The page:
Cristina de Haro. Professor. IE Business School
25 February 2014
The incipient economic recovery we are now seeing could be derailed if deflation raises its ugly head. One way to stop this from happening is to invest in R&D to raise productivity levels.
Recently the OECD published early estimates of its indicators, which point to the economy being on the road to recovery. The indicators show that the growth that started in the US and Japan in the first quarter of last year is set to continue and that the Economic and Monetary Union (EMU) has managed to consolidate its economic position, which began to improve some six months ago. There is also good news for Spain, which has managed to increase its indicator by 2.9% over the last year to 102.4. The fact that this figure is over 100 means that Spain is also growing at above trending rates.
Sustaining this favorable situation in the long term depends on one main factor: the capacity to increase competitiveness.
For the moment, the ability to leverage productive capacity or competitiveness (which amounts to the same thing) is being helped by a low rate of inflation. This makes exports more attractive in terms of international trade.
Moreover, lower prices make it possible to maintain salaries, which in turn increases levels of competitiveness and stimulates growth while ensuring that consumers, including the unemployed, do not lose purchasing power. Nevertheless, just as Christine Lagarde, Director of the IMF, warned, this situation should only be maintained for the time it takes to improve the labor market. If the low prices that currently abound in all the major world economies were to get worse over time, it could give rise to deflation. This would weaken internal demand even more, and would wipe out the modest advancements made toward recovery over the last few months.
How can we prepare for an increase in inflation? By remembering that competitiveness has another basic component, namely productivity.
The innovations that came out of the Third Industrial Revolution have the capacity to change production systems, increasing their efficiency and thereby making them more productive. However, the latest figures from the Conference Board show how the rate of growth of world productivity has fallen over the last year down to 1.7%, while three years earlier in 2010 it stood at 3.9%.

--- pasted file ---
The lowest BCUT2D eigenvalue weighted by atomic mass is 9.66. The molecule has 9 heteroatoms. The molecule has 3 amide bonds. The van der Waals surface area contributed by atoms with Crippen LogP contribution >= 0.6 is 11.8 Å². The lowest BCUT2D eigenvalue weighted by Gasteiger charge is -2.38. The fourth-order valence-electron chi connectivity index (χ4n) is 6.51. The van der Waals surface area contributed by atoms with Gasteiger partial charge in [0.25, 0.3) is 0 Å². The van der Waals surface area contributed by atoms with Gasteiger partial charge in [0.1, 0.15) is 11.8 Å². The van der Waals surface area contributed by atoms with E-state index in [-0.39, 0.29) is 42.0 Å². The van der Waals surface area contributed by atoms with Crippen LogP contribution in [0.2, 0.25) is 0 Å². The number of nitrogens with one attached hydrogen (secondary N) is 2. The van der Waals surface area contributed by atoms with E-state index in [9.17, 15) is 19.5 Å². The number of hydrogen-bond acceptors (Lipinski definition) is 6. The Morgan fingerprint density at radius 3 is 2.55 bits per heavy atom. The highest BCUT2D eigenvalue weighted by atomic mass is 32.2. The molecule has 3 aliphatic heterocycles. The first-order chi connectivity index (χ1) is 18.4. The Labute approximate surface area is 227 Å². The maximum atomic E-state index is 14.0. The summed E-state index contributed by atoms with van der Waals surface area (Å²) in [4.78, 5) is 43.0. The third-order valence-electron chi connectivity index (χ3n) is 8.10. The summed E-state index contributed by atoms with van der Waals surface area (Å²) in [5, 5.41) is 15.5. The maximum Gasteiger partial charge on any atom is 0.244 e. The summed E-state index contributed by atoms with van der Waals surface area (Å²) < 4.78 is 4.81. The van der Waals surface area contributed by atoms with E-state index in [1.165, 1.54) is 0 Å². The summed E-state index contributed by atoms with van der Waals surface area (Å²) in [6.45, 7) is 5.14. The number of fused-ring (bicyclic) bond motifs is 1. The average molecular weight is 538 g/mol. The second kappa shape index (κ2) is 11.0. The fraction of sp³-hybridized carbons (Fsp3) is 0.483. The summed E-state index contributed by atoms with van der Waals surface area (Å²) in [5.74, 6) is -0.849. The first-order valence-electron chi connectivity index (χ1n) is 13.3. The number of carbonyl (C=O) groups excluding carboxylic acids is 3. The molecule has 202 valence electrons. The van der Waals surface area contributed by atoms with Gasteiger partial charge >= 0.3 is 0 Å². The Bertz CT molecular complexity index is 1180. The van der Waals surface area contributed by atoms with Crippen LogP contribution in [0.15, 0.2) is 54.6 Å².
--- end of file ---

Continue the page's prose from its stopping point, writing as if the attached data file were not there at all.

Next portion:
Why is this happening? How is it possible that technological advancement is not producing better results? One possible answer to these questions lies in a lower level of spending on R&D. Innovation is vital for technological change, but is not enough in itself. Hence, it is necessary to increase investment in R&D in order to put inventions into practice and make it possible to create new ones which generate future increases in productivity.
There is a need for technology policies that permit full leverage of scientific potential, and now is the time to implement them. It is precisely now when the first signs of recovery in industry are appearing, a sector that needs R&D to gather momentum.
Industrial production was 3% higher in November of last year than in the previous year, both in the EMU and in the US. Furthermore, both regions are using only 79% of available production capacity, which would appear to indicate that there is room for further increases. However, in order for industry to serve as a support platform for economic growth it has to be immersed in a process of continuous improvement, and in order for that to happen there has to be investment in R&D.
Economies that increase their technological capacity will have a major competitive advantage because they will have strengthened their industrial base. This is how they will fuel increases in productivity which will make them more competitive and will guide them along the path to economic recovery.
Via@IEBusiness, EL PAÍS